Nobel winners to flock to Israel, ignoring campus boycott push
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Nobel winners to flock to Israel, ignoring campus boycott push

The BDS movement has scored some victories recently – but Israeli academia racks up one with august August gathering

Former President Shimon Peres (center-left) at a panel with three Israeli Nobel Prize winners and Dr. Yossi Vardi (center-right), at the Technion in Haifa, on Wednesday, January 8, 2014. (Photo credit: Flash90)
Former President Shimon Peres (center-left) at a panel with three Israeli Nobel Prize winners and Dr. Yossi Vardi (center-right), at the Technion in Haifa, on Wednesday, January 8, 2014. (Photo credit: Flash90)

While the BDS movement is using its brawn – in the form of boycott power – to urge companies to stop doing business with Israel in protest of its policies vis-vis the Palestinians, the Jewish state is responding with its brain – or rather, it has attracted the brain power of nearly two dozen Nobel laureates, who will arrive in Israel in August for five days of discussions, panels, and research.

And despite the growing strength of the Boycott, Divestment, Sanctions movement on college campuses, the Nobel winners, all of whom have prestigious positions at universities around the world – as well as hundreds of students, professors, and other guests – have accepted invitations to two events surrounding the Nobel laureates, Foreign Ministry officials said.

The World Science Conference Israel (WSCI) was originally set for August of last year, but with Israel otherwise engaged in Operation Protective Edge, sponsors – including Hebrew University, the Science Ministry and the Foreign Ministry – postponed the event. Now set for August 15-20, the event will see more than 20 Nobel laureates discuss their contributions to science and give Israeli students the opportunity to meet some of the top minds in physics, chemistry, medicine, and economics.

Among those attending: Professor Zhores Alferov, winner of the 2000 Nobel Prize in physics for his work on the development of semiconductor structures for high-speed optoelectronics; American Professor Elizabeth H. Blackburn, winner of a 2009 Nobel Prize in Medicine for the discovery of how chromosomes are protected by telomeres (DNA constructs found at the end of chromosomes): UK/US scientist Sir Harold Kroto, winner of the 1996 Nobel Prize in Chemistry for discovering a molecule called buckminsterfullerene; Israel’s own Professor Robert J. Aumann, who won the 1995 Nobel in Economics for his work on conflict and cooperation through game-theory analysis; Taiwan’s Professor Yuan T. Lee, winner of a Nobel in Chemistry in 1986 for his work on chemical elementary processes.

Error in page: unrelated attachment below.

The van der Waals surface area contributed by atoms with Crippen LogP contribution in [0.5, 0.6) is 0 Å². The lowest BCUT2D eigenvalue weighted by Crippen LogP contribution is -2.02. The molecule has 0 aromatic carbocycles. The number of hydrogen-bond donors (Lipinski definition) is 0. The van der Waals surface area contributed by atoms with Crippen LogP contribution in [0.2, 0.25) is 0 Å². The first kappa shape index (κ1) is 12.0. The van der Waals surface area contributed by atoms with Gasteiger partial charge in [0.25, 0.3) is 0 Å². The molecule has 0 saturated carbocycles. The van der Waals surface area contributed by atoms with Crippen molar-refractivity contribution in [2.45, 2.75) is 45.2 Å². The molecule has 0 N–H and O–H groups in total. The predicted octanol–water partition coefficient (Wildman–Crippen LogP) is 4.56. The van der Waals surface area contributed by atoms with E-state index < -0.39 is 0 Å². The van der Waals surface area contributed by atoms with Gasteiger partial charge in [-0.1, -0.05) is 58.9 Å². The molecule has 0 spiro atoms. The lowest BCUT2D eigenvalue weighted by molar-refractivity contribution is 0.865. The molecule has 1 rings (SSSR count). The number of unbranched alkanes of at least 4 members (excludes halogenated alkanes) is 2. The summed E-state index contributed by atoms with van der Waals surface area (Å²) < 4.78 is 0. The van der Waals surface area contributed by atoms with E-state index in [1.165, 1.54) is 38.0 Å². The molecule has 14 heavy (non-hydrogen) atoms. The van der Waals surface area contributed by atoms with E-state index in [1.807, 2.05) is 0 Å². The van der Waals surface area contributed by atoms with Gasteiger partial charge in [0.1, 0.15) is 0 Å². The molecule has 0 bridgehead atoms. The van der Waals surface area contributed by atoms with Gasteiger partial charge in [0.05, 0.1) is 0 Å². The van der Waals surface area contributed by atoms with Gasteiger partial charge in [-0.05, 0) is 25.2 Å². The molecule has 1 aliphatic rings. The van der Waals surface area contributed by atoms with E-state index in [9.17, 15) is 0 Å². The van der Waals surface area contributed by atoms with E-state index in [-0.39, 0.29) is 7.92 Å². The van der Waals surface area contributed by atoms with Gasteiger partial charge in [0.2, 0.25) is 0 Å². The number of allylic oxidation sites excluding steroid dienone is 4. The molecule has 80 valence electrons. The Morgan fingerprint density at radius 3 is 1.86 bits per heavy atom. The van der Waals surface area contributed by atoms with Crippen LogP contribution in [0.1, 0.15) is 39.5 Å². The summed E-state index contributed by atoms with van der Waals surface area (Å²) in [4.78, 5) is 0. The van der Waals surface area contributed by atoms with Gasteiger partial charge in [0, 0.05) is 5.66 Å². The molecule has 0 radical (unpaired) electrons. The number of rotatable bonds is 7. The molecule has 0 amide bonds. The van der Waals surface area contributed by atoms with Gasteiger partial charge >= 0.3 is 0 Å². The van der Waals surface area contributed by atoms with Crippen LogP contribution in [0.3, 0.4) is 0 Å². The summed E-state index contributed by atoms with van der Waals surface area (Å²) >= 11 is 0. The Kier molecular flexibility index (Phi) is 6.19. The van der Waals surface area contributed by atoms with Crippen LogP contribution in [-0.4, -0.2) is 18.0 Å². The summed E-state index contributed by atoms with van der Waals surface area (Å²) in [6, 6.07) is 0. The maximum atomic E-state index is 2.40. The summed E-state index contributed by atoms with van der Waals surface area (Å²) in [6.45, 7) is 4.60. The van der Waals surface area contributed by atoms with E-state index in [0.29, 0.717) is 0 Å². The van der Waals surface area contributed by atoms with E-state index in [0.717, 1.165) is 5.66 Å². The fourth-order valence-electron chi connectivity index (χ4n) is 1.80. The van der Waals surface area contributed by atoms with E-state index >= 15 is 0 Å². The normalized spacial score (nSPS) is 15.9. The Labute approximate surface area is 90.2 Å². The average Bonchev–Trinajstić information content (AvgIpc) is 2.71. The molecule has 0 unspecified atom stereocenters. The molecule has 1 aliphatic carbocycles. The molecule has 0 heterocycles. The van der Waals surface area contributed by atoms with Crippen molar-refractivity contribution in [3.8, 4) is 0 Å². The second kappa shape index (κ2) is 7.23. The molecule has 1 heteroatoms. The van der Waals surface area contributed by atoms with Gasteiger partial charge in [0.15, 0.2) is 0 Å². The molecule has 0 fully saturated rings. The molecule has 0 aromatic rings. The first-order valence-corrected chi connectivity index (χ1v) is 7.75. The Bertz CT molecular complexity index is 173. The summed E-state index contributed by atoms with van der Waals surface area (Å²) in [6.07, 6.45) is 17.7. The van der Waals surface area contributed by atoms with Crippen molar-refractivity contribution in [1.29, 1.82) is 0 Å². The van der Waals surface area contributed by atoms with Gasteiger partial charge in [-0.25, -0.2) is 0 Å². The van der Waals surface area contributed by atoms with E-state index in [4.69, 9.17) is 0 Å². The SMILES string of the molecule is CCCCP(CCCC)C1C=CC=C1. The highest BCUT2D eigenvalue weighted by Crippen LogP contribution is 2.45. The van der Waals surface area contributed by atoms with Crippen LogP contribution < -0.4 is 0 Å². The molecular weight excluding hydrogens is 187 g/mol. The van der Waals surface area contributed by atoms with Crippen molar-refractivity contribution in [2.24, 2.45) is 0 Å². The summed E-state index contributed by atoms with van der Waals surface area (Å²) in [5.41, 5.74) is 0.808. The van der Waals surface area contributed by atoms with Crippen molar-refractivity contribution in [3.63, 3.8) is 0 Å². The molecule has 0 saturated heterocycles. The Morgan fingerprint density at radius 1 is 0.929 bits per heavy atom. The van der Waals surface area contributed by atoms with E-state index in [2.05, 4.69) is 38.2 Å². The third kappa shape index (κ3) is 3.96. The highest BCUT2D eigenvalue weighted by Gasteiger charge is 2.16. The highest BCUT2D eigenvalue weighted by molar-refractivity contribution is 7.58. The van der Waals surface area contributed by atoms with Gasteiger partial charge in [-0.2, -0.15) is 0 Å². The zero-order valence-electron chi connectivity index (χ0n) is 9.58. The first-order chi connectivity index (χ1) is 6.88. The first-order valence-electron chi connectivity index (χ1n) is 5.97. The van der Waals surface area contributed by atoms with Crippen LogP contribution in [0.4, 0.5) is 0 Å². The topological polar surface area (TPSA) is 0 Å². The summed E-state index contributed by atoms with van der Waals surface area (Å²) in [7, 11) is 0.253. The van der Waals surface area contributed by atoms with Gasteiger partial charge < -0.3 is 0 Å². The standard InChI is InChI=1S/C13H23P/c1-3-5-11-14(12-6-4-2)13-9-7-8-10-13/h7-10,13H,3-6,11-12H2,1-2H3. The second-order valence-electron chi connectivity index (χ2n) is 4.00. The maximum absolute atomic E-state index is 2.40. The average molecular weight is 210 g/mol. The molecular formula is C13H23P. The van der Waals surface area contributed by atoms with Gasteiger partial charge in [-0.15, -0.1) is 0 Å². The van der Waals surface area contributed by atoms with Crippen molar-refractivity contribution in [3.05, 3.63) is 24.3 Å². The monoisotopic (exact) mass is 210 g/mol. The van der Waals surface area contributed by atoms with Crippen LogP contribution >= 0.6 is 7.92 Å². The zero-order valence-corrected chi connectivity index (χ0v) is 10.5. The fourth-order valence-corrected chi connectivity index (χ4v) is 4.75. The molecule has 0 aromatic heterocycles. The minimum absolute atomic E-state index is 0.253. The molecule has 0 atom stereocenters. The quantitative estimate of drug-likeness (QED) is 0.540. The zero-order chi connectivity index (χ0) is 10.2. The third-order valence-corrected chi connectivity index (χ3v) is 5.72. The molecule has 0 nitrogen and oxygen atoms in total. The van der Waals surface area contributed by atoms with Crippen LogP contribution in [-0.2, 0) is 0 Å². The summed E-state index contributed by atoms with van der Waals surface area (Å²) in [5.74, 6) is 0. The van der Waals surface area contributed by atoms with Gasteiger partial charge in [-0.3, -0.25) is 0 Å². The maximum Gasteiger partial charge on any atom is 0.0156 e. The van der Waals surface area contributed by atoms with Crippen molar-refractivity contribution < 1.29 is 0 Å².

The WSCI is modeled after the Asian Science Camp, which brought leading scientists together with young people every summer for the past decade. The organizers said they were “inspired by the success of the Asian Science Camp in Israel in 2012 to extend this experience and its impact around the globe.”

During the conference the participants will have a chance to attend lectures and interact with the Nobel Laureates and other leading scientists from around the world. Participants will also experience a unique opportunity to meet and get to know some 300 students from around the globe who will be attending – among them, said organizers, more than likely some future Nobel winners. All the action will take place at the Edmond J. Safra campus of Hebrew University in Jerusalem.

While in Israel, the Nobel laureates will also take in another conference, this one to be held in Tel Aviv. The Nobel Conference for Science & Technology will feature discussions with the prizewinners, as well as business and government officials, students, and others on the future of science and technology, their impact on society in the coming years, and other relevant topics. Among the sessions: The Revolution of Personalized Medicine, Innovation at Start-Ups, Brain-Tech Research, The Frontiers of Fundamental Physics.

Such a gathering would be notable at any time – but it’s especially relevant, and encouraging, at a time when the BDS movement has scored some victories on college campuses as well as in the corporate world, said Guy Kibetz of the Foreign Ministry, who is helping coordinate and organize the event. “Israel has not and will not surrender to boycotts. Just the opposite; the Foreign Ministry is investing a great deal of effort and creativity in Israel and worldwide in order to deal with the boycott phenomenon.”

The Nobel-centered events, said Kibetz, were an appropriate response to the boycott movement. “We are proud of the overwhelmingly positive response we have gotten from the Nobel laureates, students, and other guests from around the world. We hope to hold these events annually, and turn Israel into a ‘brand name’ for excellence in scientific research.”

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